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First Solar-Powered Car Carrier Shines in Long Beach

Bill DiBenedetto | Friday July 3rd, 2009 | 3 Comments

Long%20Beach%20Solar%20Ship.jpg While ocean ship operators were digesting news of a pending major rule from the Environmental Protection Agency on vessel air emissions, another vision of the future occurred at the Port of Long Beach, CA.
A Toyota car carrier partially powered by solar energy docked at the port. The Auriga Leader is the first such green-technology-equipped car carrier to ply the high seas and it’s about time.
The vessel is outfitted with 328 solar panels that can generate up to 40 kilowatts, decreasing demand on the ship’s diesel-powered auxiliary engines for electricity, thus cutting down pollution, the port says.


The ship’s photovoltaic panels are part of a technology demonstration project by port customer Toyota Motor Corporation and NYK Line, the ship’s owner and operator. The 656-foot, 60,000-ton vessel can carry up to 6,200 cars and is used to transport Toyota, Lexus and Scion vehicles from Toyota factories in Japan to Long Beach. The solar panels made their debut at Japan’s Port of Kobe last December.
“The Auriga Leader is a perfect example of how the maritime industry is voluntarily finding new and innovative ways to be responsible stewards of the environment,” said Port of Long Beach Executive Director Richard D. Steinke. “Our port is a regional economic engine and in order to stay competitive, we must ensure that our growth is sustainable. That means minimizing the impact of shipping operations on the environment.”
But while that was happening, the EPA was proposing rules designed to slash harmful air emissions from ocean going cargo vessels, which are the among largest category of polluters in port and coastal regions. It likely will make emission controls a lot less voluntary.
The agency says the rule under the Clean Air Act will set “tough engine and fuel standards” for U.S. vessels that will “harmonize with international standards and lead to significant air quality improvements throughout the country.”
“These emissions are contributing to health, environmental and economic challenges for port communities and others that are miles inland,” says EPA Administrator Lisa P. Jackson. “Lowering emissions from American ships will help safeguard our port communities, and demonstrate American leadership in protecting our health and the environment around the globe.”
The rule follows another part of EPA’s strategy, a proposal last March by the U.S. and Canada to designate thousands of miles of the two countries’ coasts as an Emission Control Area (ECA). The International Maritime Organization (IMO), a United Nations agency, begins consideration of the ECA plan later this month, which would result in stringent standards for large ships operating within 200 nautical miles of the coasts of Canada and the United States.
Air pollution from large ships, such as oil tankers, cargo and passenger ships, is expected to grow rapidly as port traffic increases. By 2030, the domestic and international strategies are expected to reduce annual emissions of nitrogen oxides (NOx) from large marine diesel engines by about 1.2 million tons and particulate matter (PM) emissions by about 143,000 tons.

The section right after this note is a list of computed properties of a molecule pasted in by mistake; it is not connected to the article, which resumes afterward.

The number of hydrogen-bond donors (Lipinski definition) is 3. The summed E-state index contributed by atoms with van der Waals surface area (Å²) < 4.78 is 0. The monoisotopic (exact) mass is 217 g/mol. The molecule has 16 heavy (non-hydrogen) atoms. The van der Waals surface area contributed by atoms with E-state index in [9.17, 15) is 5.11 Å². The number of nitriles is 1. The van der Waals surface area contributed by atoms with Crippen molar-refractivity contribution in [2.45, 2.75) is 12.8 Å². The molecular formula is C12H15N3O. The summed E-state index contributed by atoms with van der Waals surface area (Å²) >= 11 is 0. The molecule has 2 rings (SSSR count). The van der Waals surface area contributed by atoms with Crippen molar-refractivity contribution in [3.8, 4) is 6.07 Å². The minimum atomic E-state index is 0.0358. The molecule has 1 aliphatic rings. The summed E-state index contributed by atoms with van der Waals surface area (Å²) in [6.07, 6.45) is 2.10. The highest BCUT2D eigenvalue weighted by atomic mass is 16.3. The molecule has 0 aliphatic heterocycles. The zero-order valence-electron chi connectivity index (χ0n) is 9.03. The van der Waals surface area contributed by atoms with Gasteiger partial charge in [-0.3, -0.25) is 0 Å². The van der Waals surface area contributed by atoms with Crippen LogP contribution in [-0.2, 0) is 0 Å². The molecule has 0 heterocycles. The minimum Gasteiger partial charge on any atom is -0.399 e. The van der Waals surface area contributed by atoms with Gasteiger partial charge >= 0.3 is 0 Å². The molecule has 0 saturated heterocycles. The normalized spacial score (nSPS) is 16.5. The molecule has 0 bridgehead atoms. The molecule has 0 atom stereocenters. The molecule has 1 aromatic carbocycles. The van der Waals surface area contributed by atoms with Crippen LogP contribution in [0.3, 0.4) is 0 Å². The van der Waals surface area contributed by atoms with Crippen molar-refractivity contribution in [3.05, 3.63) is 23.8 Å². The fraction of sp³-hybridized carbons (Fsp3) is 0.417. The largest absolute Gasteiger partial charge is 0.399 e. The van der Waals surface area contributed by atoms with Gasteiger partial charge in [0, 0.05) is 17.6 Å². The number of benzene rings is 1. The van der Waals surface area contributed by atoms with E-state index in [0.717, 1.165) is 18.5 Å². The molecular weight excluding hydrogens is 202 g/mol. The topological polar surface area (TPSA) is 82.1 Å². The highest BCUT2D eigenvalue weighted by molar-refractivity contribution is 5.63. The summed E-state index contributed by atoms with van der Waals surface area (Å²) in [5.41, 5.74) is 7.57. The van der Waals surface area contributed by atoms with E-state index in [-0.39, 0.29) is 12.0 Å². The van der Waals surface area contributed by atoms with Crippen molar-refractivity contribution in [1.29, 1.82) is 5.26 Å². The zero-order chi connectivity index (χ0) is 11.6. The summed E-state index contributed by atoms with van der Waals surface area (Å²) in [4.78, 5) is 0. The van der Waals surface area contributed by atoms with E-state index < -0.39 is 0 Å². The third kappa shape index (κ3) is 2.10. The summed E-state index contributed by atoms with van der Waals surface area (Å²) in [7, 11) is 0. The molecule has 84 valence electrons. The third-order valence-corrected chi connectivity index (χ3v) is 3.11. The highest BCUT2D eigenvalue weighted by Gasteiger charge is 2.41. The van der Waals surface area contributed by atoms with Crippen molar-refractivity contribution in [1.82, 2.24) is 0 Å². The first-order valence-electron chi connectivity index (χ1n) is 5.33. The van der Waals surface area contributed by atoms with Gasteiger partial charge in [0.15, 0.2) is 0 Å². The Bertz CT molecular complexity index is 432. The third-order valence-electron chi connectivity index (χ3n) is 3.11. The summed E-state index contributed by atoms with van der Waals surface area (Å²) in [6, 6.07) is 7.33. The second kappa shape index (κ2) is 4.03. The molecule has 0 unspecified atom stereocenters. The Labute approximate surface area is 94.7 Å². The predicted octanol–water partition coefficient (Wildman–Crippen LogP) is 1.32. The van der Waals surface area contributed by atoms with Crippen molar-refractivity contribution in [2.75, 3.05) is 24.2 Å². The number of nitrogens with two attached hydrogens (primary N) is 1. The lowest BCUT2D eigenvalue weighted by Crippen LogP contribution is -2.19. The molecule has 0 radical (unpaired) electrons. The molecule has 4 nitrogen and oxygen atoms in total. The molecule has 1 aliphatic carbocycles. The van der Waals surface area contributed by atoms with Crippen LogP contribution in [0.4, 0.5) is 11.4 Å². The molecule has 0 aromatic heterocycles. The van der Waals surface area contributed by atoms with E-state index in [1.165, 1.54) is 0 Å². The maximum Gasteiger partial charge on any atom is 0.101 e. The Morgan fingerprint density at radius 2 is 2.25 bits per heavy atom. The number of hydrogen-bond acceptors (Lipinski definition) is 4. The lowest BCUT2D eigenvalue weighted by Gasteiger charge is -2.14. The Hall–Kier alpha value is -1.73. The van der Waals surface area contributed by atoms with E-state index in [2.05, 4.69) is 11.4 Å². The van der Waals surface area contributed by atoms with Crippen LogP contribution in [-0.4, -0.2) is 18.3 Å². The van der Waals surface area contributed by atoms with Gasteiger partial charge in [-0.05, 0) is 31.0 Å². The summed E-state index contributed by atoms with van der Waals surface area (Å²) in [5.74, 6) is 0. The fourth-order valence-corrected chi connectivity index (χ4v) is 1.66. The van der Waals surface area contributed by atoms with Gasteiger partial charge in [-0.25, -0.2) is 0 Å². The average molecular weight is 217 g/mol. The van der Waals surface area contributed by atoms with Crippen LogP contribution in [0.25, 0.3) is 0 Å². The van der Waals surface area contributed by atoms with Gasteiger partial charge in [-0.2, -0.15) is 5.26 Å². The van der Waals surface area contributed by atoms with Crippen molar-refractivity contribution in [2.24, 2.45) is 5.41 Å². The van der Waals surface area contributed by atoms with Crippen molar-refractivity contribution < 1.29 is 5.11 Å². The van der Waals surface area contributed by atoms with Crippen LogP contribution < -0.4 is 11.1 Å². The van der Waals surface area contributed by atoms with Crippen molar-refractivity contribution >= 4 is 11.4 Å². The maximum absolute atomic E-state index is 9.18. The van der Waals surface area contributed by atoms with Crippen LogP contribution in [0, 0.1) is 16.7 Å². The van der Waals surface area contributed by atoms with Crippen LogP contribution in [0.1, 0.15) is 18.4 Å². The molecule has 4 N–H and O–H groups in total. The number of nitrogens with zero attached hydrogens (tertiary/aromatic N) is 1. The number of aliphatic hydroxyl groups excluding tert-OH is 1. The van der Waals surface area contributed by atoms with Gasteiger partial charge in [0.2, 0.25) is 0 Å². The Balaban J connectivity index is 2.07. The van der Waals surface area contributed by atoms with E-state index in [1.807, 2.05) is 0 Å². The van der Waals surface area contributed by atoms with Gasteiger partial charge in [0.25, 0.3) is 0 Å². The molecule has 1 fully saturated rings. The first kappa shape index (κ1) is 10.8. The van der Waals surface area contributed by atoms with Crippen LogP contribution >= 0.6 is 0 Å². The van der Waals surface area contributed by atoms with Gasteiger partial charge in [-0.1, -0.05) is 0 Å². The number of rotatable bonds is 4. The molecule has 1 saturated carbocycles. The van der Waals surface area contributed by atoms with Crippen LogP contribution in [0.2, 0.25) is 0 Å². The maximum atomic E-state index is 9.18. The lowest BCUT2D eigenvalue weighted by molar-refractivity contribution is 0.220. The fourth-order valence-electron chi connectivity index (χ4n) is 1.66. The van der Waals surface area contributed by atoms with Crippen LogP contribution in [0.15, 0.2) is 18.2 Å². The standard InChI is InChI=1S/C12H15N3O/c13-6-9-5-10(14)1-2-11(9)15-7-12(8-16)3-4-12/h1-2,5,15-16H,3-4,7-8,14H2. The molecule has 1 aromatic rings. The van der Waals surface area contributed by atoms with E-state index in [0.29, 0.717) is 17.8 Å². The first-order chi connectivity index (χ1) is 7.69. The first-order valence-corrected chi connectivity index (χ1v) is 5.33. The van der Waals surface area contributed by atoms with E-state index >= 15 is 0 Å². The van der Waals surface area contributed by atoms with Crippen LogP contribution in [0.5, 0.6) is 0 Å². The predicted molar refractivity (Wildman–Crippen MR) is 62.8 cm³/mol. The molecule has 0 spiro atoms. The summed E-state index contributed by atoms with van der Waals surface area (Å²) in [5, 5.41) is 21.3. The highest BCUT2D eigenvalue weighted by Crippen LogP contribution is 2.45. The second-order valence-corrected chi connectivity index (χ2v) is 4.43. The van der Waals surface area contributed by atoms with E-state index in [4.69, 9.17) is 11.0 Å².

When fully implemented, EPA says the coordinated effort would reduce NOx emissions by 80 percent and PM emissions by 85 percent compared to current emissions.
It also says the emission reductions from the proposal would yield “significant health and welfare benefits” that would span beyond U.S. ports and coastlines, reaching inland areas.
EPA estimates that by 2030, this effort would prevent between 13,000 and 33,000 premature deaths, 1.5 million workdays lost, and 10 million minor restricted-activity days. The estimated annual health benefits in 2030 as a result of reduced air pollution are valued between $110 and $280 billion at an annual projected cost of approximately $3.1 billion – as high as a 90-to-1 benefit-to-cost ratio.
The proposed rule is designed to reflect the IMO’s stringent ECA standards and broader worldwide program. The rule adds two new tiers of NOX standards and strengthens EPA’s existing diesel fuel program for these ships. It represents another milestone in EPA’s decade-long effort to reduce pollution from both new and existing diesel engines under the National Clean Diesel Campaign.
Information on the components of the coordinated strategy, including the proposed Clean Air Act standards and the ECA designation are posted on the EPA website here.
The pace to clean up vessel emissions and clear port air just got much faster.


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  • Dave Shires

    Seems like a good idea, but maybe kinda trivial in the grand scheme of things no? I’d like to know how SkySails is doing. That technology seems way more promising as an actual efficiency improver:
    http://www.skysails.info

  • http://www.sincerelysustainable.com The Author

    It’s an expensive and fairly ineffective way at cutting emissions from the shipping fleet. Especially when you consider the other less expensive alternatives that have a far greater impact. Solar panels are sexy, but usually aren’t that functional. Especially on a vessel that uses 100’s of megawatts of power daily.
    Read more about what a vessel really does here:
    http://www.sincerelysustainable.com/transportation/cargo-ship-partially-powered-by-solar-array-on-deck

  • cozmiuk

    49 Kilowatts sound a bit slow for these urgent times. ho fast can that cargo go in mph? I once joined an experimental ship on carnival cruise ships that had a hyvrid electricity system on board part-solar part-engine powered and it worked great!